Islamophobia article - does it annoy?

Discussion in 'Politics & Religion' started by jem, Dec 18, 2006.

  1. jem

    jem

    I read this article and felt annoyed. just the way I do when i read stuff from democrats. Perhaps I am wrong. is anyone else annoyed by this type of journalism.


    ATHENS, Greece - Muslims across Europe are confronting a rise in "Islamophobia" ranging from violent attacks to discrimination in job and housing markets, a wide-ranging
    European Union report indicated Monday.
    ADVERTISEMENT

    The study, compiled by the European Monitoring Center on Racism and Xenophobia, urged European authorities to strengthen policies on integration. But it also noted that Muslims need to do more to counter negative perceptions driven by terrorism and upheavals such as the backlash to cartoons depicting the Prophet Muhammad.

    The 117-page survey details the many divides between the EU mainstream and the estimated 13 million Muslims — now at least 3.5 percent of the 25-nation bloc's population — and seeks to offer a street-level view of the complexities blocking efforts to bridge the differences.

    "The disadvantaged position of Muslim minorities, evidence of a rise in Islamophobia and concern over processes of alienation and radicalization have triggered an intense debate in the European Union," said Beate Winkler, director of the Vienna-based group.

    The report reinforces the growing urgency of tackling religious tensions and suspicions in Europe.

    During a trip to Turkey earlier this month,
    Pope Benedict XVI appealed for greater understanding between Christianity and Islam and sought to ease Muslim outrage over his remarks in September that cited a medieval emperor speaking about violence and Muhammad's teachings.

    Last week, British Prime Minister
    Tony Blair called tolerance one of the "essential values" of his nation and denounced "hatemongers, whatever their race, religion or creed."

    The report cited hundreds of reported cases of violence or threats against Muslims in the EU since 2004, including vandalism against mosques and Islamic centers, abuse against women wearing Islamic headscarves and attacks, such as a Somali family in Denmark assaulted by a gang carrying baseball bats emblazoned with swastikas and racist slogans.

    The report, however, noted that "data on religiously aggravated incidents is collected on a limited scale." It noted that only Britain publishes a hate-crime list that specifically identifies acts against Muslims.

    "Muslims feel that acceptance by society is increasingly premised on 'assimilation' and the assumption that they should lose their Muslim identity," Winkler said. Since the Sept. 11, 2001, attacks, many Muslims feel "they have been put under a general suspicion of terrorism."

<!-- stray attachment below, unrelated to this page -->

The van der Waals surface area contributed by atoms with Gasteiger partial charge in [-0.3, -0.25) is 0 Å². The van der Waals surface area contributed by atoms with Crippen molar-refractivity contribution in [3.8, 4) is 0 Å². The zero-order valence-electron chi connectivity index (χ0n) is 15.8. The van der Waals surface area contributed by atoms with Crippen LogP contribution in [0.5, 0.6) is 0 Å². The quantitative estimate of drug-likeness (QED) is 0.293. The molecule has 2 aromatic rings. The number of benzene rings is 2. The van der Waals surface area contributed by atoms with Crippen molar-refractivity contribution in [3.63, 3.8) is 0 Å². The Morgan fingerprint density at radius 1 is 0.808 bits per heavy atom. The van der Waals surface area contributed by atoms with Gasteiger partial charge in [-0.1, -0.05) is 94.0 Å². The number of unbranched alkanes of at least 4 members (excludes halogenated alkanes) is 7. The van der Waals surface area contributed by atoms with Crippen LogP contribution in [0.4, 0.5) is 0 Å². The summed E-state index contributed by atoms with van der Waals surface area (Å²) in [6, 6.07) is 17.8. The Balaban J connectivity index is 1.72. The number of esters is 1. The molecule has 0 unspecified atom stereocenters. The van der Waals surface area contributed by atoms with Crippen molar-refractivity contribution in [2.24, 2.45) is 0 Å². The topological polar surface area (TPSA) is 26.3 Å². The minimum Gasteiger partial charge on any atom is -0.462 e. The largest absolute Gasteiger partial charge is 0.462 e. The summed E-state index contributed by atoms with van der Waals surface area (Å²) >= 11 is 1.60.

Islamophobic incidents shot up 500 percent in Britain in the weeks after the July 2005 bombings of London's transit system, but decreased dramatically after authorities and religious leaders worked together to ease tensions, Winkler said.

    "The key word is 'respect,'" she said. "People need to feel respected and included."

    The report urged EU nations to develop more clear legal frameworks for Muslim cultural and religious institutions, including ways to make more public funds available to Islamic community groups and help train local imams.

    The report also said Europe's Muslims are "often disproportionately represented" in poor housing conditions, unemployment statistics and in lower education levels.


    http://news.yahoo.com/s/ap/20061218/ap_on_re_eu/europe_muslims
     
  2. neophyte321

    neophyte321 Guest

    You probably won't like this one either:


    http://www.huffingtonpost.com/deepak-chopra/get-ready-for-segregation_b_36602.html


    Get Ready for Segregation -- Again (13 comments )
    READ MORE: Iraq, New York Times, Tennessee Senate Race, Supreme Court, John Roberts, George W. Bush
    The recent elections made it hopeful that the heyday of right-wing reaction is over. But elections don't affect the Supreme Court, and while the country was rising up against the Iraq war, the court quietly began to enact its own agenda. The results could be ominous.

    The first case to indicate a seismic shift in the court, which now has a five-member conservative majority, involves school desegregation.

    Seattle and Louisville have had difficulties achieving racial balance in their school systems (Louisville's desegregation efforts were under court control for 25 years). Both cities devised a plan that involved admitting or denying children admission based on race. At times this meant allowing a black child to attend a certain school while keeping out a white child based entirely on race.

    Was this fair? Every lower court has said that the end justifies the means. The great problem in this country is de facto segregation, the division of cities according to where whites and blacks live. Integration is meaningless as law if the reality is separation by neighborhood. In the fifty years since Brown versus the Board of Education, the Supreme Court has agreed with this principle.

    Until now. After a heated debate behind closed doors over whether to hear the Seattle and Louisville cases (the Supreme Court almost never takes a case when the lower courts are in total agreement), the conservatives showed their hand. They intend to legislate from the bench without check, the very thing they rail against. Justices Scalia and Thomas have a track record of wanting to overturn law far greater than any liberal justice. The Roberts court seems to want to follow suit.